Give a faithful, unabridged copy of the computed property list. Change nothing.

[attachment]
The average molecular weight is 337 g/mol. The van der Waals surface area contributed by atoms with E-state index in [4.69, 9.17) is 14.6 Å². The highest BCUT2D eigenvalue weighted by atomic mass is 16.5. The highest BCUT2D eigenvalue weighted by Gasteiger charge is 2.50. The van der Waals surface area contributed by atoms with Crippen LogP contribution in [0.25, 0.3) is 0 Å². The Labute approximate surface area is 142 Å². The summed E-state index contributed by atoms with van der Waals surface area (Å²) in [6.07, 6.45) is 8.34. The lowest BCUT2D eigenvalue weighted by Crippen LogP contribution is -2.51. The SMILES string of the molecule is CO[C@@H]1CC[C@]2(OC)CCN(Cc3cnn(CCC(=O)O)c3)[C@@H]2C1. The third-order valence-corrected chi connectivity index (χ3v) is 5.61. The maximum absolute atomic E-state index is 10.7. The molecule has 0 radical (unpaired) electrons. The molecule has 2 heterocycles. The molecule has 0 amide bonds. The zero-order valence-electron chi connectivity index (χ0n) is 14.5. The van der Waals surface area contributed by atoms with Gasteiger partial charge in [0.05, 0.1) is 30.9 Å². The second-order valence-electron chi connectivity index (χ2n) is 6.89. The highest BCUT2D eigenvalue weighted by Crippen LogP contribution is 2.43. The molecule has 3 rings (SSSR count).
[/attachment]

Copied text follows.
The average molecular weight is 337 g/mol. The van der Waals surface area contributed by atoms with E-state index in [4.69, 9.17) is 14.6 Å². The highest BCUT2D eigenvalue weighted by atomic mass is 16.5. The highest BCUT2D eigenvalue weighted by Gasteiger charge is 2.50. The van der Waals surface area contributed by atoms with Crippen LogP contribution in [0.25, 0.3) is 0 Å². The Labute approximate surface area is 142 Å². The summed E-state index contributed by atoms with van der Waals surface area (Å²) in [6.07, 6.45) is 8.34. The lowest BCUT2D eigenvalue weighted by Crippen LogP contribution is -2.51. The SMILES string of the molecule is CO[C@@H]1CC[C@]2(OC)CCN(Cc3cnn(CCC(=O)O)c3)[C@@H]2C1. The third-order valence-corrected chi connectivity index (χ3v) is 5.61. The maximum absolute atomic E-state index is 10.7. The molecule has 0 radical (unpaired) electrons. The molecule has 2 heterocycles. The molecule has 0 amide bonds. The zero-order valence-electron chi connectivity index (χ0n) is 14.5. The van der Waals surface area contributed by atoms with Gasteiger partial charge in [0.05, 0.1) is 30.9 Å². The second-order valence-electron chi connectivity index (χ2n) is 6.89. The highest BCUT2D eigenvalue weighted by Crippen LogP contribution is 2.43. The molecule has 3 rings (SSSR count).